Secondary income represents the provision (or receipt) of an economic value by one party without directly receiving (or providing) a counterpart item of economic value. In plain terms, this is a transaction representing “something for nothing”. Transfers can be in the form of money or of goods or services provided without the expectation of payment. General government transfers include receipts, contributions and subscriptions from or to European Union (EU) institutions and other international bodies, bilateral aid and military grants.
The capital account comprises 2 components: capital transfers and the acquisition or disposal of non-produced, non-financial assets.
Under the Balance of Payments Manual sixth edition, there is no longer a requirement to record migrant transfers. The manual clarifies that the change in the residence does not involve a transaction between 2 entities but a change in status.
Capital transfers are those involving transfers of ownership of fixed assets, transfers of funds associated with the acquisition or disposal of fixed assets and cancellation of liabilities by creditors without any counterparts being received in return. As with current transfers, they can be sub-divided into general government transfers and other sectors transfers. The main sources of information are government departments (Department for International Development and HM Treasury) and the Bank of England. Compensation payments from the EU are also included here, for example, payments related to the destruction of animals to combat BSE and foot and mouth disease.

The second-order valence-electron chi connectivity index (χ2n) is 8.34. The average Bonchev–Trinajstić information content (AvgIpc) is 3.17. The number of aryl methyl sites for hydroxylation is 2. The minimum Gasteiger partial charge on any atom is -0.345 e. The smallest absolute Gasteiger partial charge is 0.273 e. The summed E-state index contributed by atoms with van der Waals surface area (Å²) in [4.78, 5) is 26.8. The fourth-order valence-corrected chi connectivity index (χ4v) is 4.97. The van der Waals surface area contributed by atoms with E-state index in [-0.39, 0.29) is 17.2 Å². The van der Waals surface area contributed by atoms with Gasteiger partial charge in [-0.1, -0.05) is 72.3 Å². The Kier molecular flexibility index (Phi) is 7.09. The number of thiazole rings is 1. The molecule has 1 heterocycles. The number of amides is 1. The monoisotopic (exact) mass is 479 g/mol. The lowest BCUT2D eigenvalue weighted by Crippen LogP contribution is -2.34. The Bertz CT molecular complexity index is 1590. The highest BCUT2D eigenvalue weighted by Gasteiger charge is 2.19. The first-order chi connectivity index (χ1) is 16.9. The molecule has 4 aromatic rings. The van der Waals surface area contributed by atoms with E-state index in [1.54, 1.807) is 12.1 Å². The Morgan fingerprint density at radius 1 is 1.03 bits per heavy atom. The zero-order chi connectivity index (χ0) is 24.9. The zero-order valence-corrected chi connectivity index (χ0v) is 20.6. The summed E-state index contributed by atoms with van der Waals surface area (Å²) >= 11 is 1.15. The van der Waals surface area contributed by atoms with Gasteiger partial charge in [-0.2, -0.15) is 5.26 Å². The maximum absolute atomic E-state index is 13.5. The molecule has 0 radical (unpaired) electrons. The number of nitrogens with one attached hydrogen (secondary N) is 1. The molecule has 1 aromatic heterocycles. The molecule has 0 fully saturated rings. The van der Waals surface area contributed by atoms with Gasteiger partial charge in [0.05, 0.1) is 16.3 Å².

Acquisition or disposal of non-produced, non-financial assets
The sale or purchase of non-produced, non-financial assets covers intangibles such as patents, copyrights, franchises, leases and other transferable contracts, and goodwill. It also covers transactions involving tangible assets that may be used or needed for the production of goods and services but have not themselves been produced, such as land and sub-soil assets. The use of such assets is recorded under trade in services as royalties and licence fees; only the outright purchase or sale of such assets is recorded in the capital account.
The financial account covers transactions that result in a change of ownership of financial assets and liabilities between UK residents and non-residents and records the transactions according to the instrument and functional category. Entries in the financial account can correspond to goods, services, income, capital account, or other financial account entries. For example, the corresponding entry for an export of goods would be an increase in financial assets such as currency and deposits. Alternatively, the purchase of shares would lead to the exchange of currency and deposits.
International investment position
Linked to the balance of payments is the international investment position (IIP). The IIP brings together the available estimates of the levels of identified UK external assets (foreign assets owned by UK residents) and identified UK external liabilities (UK assets owned by foreign residents) at the end of each calendar period. The framework of international accounts sets out that the IIP is also presented by functional category, consistent with investment income and the financial account.